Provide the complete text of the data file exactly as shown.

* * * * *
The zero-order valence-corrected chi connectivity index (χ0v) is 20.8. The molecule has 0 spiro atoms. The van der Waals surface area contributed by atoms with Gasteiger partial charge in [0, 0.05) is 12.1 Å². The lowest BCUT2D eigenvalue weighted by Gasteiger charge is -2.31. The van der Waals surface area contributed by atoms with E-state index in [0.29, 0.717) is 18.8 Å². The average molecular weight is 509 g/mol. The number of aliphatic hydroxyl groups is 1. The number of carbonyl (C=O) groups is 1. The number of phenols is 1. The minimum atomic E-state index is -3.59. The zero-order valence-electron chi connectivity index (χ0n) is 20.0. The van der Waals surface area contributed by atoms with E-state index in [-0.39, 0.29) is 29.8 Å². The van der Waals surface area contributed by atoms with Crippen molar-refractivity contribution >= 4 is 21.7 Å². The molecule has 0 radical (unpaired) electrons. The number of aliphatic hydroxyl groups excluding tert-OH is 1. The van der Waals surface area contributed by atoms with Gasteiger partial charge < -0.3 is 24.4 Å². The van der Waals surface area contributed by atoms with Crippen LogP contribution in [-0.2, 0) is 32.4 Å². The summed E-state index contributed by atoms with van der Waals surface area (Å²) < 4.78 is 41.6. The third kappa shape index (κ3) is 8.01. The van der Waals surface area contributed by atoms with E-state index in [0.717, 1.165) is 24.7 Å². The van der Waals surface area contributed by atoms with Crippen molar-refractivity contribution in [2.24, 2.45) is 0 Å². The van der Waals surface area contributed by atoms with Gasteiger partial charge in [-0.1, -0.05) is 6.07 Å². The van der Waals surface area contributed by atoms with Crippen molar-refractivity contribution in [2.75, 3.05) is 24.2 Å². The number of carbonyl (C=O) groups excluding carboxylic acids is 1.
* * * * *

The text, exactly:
The zero-order valence-corrected chi connectivity index (χ0v) is 20.8. The molecule has 0 spiro atoms. The van der Waals surface area contributed by atoms with Gasteiger partial charge in [0, 0.05) is 12.1 Å². The lowest BCUT2D eigenvalue weighted by Gasteiger charge is -2.31. The van der Waals surface area contributed by atoms with E-state index in [0.29, 0.717) is 18.8 Å². The average molecular weight is 509 g/mol. The number of aliphatic hydroxyl groups is 1. The number of carbonyl (C=O) groups is 1. The number of phenols is 1. The minimum atomic E-state index is -3.59. The zero-order valence-electron chi connectivity index (χ0n) is 20.0. The van der Waals surface area contributed by atoms with E-state index in [-0.39, 0.29) is 29.8 Å². The van der Waals surface area contributed by atoms with Crippen molar-refractivity contribution >= 4 is 21.7 Å². The molecule has 0 radical (unpaired) electrons. The number of aliphatic hydroxyl groups excluding tert-OH is 1. The van der Waals surface area contributed by atoms with Gasteiger partial charge < -0.3 is 24.4 Å². The van der Waals surface area contributed by atoms with Crippen LogP contribution in [-0.2, 0) is 32.4 Å². The summed E-state index contributed by atoms with van der Waals surface area (Å²) < 4.78 is 41.6. The third kappa shape index (κ3) is 8.01. The van der Waals surface area contributed by atoms with E-state index in [0.717, 1.165) is 24.7 Å². The van der Waals surface area contributed by atoms with Crippen molar-refractivity contribution in [2.24, 2.45) is 0 Å². The van der Waals surface area contributed by atoms with Gasteiger partial charge in [-0.1, -0.05) is 6.07 Å². The van der Waals surface area contributed by atoms with Crippen molar-refractivity contribution in [2.75, 3.05) is 24.2 Å². The number of carbonyl (C=O) groups excluding carboxylic acids is 1.